“Shrinking Childhoods” opened in November 2004 on the grounds of Tate Modern. Initially it was a struggle to find it due to bad signposting, but as word got round and the exhibition began to generate interest from the public and the mass media, the original signpost was replaced with a clearer, user-friendly one.

Children abused in the early stages of their life, or those who grew up surrounded by drug addict parents who neglected their responsibility to nurture them, often end up with deep emotional scars and behavioural problems. “Kids Company” is a charity gives support to these vulnerable and isolated children by therapy, counselling, giving advice and practical support such as education and financial means. This exhibition is a result of collaboration with Kids Company and Tate Modern.

The purple construction represents the children’s living environment. Each exhibition space showcases installation work produced by over one thousand children in UK.

RC was subjected to horrifying abuse as a child. She could not bring herself to talk about it to those around her, and turned to drugs and alcohol to relieve the pain of the memories and recurring fear. Sometimes when it became so much that she could not cope with it at all, she would cut herself.

One of the installations of desks and chairs lined up as if in a classroom. Inside the desk lid, is a child sleeping in foetus position on the bed, while in the adjacent room used and unused condoms scatter the floor. A painting above it reads “MY MOTHER IS A (W) HORE.”

The room is dark and damp, litter on the floor and black plastic bags strewn across the windows. It is shocking, a landscape of a home of a dysfunctional family corrupt by drug abuse. The photo is of a father figure lying face down on the mattress, but in the next photo we see a small child, abandoned in the corner of the room. What sort of emotional growth will this child manage to achieve, living in such dire circumstances? On the wall is a note written by a child reading, “Take it from me it is (sic) coz you might as well say this was my house when I was younger …(text partly omitted)…. Drug ruin lives.”

Produced by a group of children who suffered sexual abuse. The youngest victim was seven years old. In many cases their abusers are members of their own family, and as a result the children grow up with profound emotional damage. When they grow up they become promiscuous and unconsciously recreate situations that they encountered in their childhood. Some leave home and turn to prostitution to make a living; others become distrustful of other people, hindering their ability to form a meaningful and significant relationship with other people.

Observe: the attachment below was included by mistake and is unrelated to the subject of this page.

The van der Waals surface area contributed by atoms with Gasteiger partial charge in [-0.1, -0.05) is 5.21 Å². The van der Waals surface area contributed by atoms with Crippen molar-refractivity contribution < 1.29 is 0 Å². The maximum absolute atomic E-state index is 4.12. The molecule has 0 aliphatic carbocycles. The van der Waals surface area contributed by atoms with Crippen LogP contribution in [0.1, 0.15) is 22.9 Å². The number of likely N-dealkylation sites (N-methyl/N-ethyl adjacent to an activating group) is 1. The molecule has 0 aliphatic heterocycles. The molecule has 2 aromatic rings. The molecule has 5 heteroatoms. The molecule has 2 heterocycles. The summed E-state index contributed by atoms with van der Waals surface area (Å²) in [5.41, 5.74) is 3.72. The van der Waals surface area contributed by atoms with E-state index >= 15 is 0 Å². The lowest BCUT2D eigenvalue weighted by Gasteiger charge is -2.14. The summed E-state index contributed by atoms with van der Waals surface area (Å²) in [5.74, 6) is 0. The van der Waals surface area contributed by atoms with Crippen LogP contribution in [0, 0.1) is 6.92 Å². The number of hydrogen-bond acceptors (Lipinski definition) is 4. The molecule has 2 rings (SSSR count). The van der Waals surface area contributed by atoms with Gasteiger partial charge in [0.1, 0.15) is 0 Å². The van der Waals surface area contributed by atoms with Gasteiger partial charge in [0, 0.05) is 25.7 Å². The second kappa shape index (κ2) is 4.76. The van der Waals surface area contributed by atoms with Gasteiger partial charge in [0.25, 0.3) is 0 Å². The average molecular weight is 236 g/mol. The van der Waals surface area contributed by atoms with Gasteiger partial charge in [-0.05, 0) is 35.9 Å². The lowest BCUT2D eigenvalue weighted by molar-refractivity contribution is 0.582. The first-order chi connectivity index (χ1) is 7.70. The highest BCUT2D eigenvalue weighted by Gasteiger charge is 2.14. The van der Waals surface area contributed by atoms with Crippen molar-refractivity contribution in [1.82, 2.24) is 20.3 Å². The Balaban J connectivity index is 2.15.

This dolls’ house looks innocent enough from the outside, but take look at what the dolls are up to.

All the exhibits had a very powerful impact and the visitors could not hide their shock at the vivid ways they had been expressed.

Sexual abuse, drug addiction …. These are things you read about in newspapers and saw on the news. They are reality, but seen as taboo subjects at the same time. This exhibition provided an opportunity to see in concrete form “the unseen part of society” and by enabling these matters to see the light of day, it met a lot of public response.

I visited the exhibition three times, and with each visit the boards supplied in the exhibition area seemed to fill up with messages erupt with emotion: anger at the useless authorities and praise for the children.

“Kids Company” provides therapy for the children by means of various arts therapy such as dance, drama and fine art. The children, who grew up in incredible abusive environment as opposed to those who lead ‘ordinary’ lives, show immense creativity when given an opportunity to express their expressions freely. The company states that when adults cannot accept their roles in life and fail the children, the children are not to be blamed. For this reason, it is injustice to criminalise the vulnerable children.

Shrinking Childhoods
Date: 17th November 2004 – 9th March 2005
Place: In the grounds outside Tate Modern gallery, Bankside, London SE1
Open: 10:00am – 6pm daily

Text and Photos: Sari Uchida

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